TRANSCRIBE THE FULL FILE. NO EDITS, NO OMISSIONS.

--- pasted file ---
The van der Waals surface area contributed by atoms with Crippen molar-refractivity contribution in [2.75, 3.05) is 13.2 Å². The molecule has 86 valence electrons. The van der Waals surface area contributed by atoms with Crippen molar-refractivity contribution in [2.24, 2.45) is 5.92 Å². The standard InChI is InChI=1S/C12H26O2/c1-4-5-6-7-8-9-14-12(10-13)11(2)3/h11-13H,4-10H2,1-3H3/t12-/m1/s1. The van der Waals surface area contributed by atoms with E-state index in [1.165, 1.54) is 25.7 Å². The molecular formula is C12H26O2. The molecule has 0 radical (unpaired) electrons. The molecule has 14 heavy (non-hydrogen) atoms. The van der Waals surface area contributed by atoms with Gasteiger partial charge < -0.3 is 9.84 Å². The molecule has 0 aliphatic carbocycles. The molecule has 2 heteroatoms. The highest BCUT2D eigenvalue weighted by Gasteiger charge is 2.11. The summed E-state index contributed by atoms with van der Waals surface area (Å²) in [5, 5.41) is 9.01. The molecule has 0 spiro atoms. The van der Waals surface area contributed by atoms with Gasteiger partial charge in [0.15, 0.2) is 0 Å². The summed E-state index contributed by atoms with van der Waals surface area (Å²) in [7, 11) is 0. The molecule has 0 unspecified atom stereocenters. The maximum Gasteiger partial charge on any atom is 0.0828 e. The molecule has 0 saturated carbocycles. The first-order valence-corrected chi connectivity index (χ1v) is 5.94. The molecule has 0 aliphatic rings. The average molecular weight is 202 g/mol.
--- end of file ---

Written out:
The van der Waals surface area contributed by atoms with Crippen molar-refractivity contribution in [2.75, 3.05) is 13.2 Å². The molecule has 86 valence electrons. The van der Waals surface area contributed by atoms with Crippen molar-refractivity contribution in [2.24, 2.45) is 5.92 Å². The standard InChI is InChI=1S/C12H26O2/c1-4-5-6-7-8-9-14-12(10-13)11(2)3/h11-13H,4-10H2,1-3H3/t12-/m1/s1. The van der Waals surface area contributed by atoms with E-state index in [1.165, 1.54) is 25.7 Å². The molecular formula is C12H26O2. The molecule has 0 radical (unpaired) electrons. The molecule has 14 heavy (non-hydrogen) atoms. The van der Waals surface area contributed by atoms with Gasteiger partial charge < -0.3 is 9.84 Å². The molecule has 0 aliphatic carbocycles. The molecule has 2 heteroatoms. The highest BCUT2D eigenvalue weighted by Gasteiger charge is 2.11. The summed E-state index contributed by atoms with van der Waals surface area (Å²) in [5, 5.41) is 9.01. The molecule has 0 spiro atoms. The van der Waals surface area contributed by atoms with Gasteiger partial charge in [0.15, 0.2) is 0 Å². The summed E-state index contributed by atoms with van der Waals surface area (Å²) in [7, 11) is 0. The molecule has 0 unspecified atom stereocenters. The maximum Gasteiger partial charge on any atom is 0.0828 e. The molecule has 0 saturated carbocycles. The first-order valence-corrected chi connectivity index (χ1v) is 5.94. The molecule has 0 aliphatic rings. The average molecular weight is 202 g/mol.